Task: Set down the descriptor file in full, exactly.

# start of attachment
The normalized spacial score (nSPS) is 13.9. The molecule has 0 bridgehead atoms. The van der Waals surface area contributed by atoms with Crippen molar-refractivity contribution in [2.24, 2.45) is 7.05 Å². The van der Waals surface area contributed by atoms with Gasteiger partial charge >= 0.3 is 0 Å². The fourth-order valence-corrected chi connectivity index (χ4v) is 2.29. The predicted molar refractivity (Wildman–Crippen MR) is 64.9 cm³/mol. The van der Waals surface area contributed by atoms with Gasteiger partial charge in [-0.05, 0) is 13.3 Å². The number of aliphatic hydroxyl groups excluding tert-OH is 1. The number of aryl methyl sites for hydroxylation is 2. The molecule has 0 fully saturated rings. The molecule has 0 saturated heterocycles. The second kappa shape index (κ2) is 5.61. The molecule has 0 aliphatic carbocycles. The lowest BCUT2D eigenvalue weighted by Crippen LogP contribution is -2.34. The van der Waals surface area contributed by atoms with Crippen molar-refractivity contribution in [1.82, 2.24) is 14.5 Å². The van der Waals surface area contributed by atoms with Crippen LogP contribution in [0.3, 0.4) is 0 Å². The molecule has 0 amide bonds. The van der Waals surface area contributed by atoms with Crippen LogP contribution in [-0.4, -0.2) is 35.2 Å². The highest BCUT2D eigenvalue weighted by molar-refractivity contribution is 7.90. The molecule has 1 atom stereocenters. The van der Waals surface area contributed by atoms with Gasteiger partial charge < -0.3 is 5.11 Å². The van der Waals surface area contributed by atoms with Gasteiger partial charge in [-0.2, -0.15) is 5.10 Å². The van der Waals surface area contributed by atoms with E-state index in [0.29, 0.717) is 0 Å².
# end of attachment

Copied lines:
The normalized spacial score (nSPS) is 13.9. The molecule has 0 bridgehead atoms. The van der Waals surface area contributed by atoms with Crippen molar-refractivity contribution in [2.24, 2.45) is 7.05 Å². The van der Waals surface area contributed by atoms with Gasteiger partial charge >= 0.3 is 0 Å². The fourth-order valence-corrected chi connectivity index (χ4v) is 2.29. The predicted molar refractivity (Wildman–Crippen MR) is 64.9 cm³/mol. The van der Waals surface area contributed by atoms with Gasteiger partial charge in [-0.05, 0) is 13.3 Å². The number of aliphatic hydroxyl groups excluding tert-OH is 1. The number of aryl methyl sites for hydroxylation is 2. The molecule has 0 fully saturated rings. The molecule has 0 saturated heterocycles. The second kappa shape index (κ2) is 5.61. The molecule has 0 aliphatic carbocycles. The lowest BCUT2D eigenvalue weighted by Crippen LogP contribution is -2.34. The van der Waals surface area contributed by atoms with Crippen molar-refractivity contribution in [1.82, 2.24) is 14.5 Å². The van der Waals surface area contributed by atoms with Crippen LogP contribution in [0.3, 0.4) is 0 Å². The molecule has 0 amide bonds. The van der Waals surface area contributed by atoms with Crippen LogP contribution in [-0.4, -0.2) is 35.2 Å². The highest BCUT2D eigenvalue weighted by molar-refractivity contribution is 7.90. The molecule has 1 atom stereocenters. The van der Waals surface area contributed by atoms with Gasteiger partial charge < -0.3 is 5.11 Å². The van der Waals surface area contributed by atoms with Gasteiger partial charge in [-0.2, -0.15) is 5.10 Å². The van der Waals surface area contributed by atoms with E-state index in [0.29, 0.717) is 0 Å².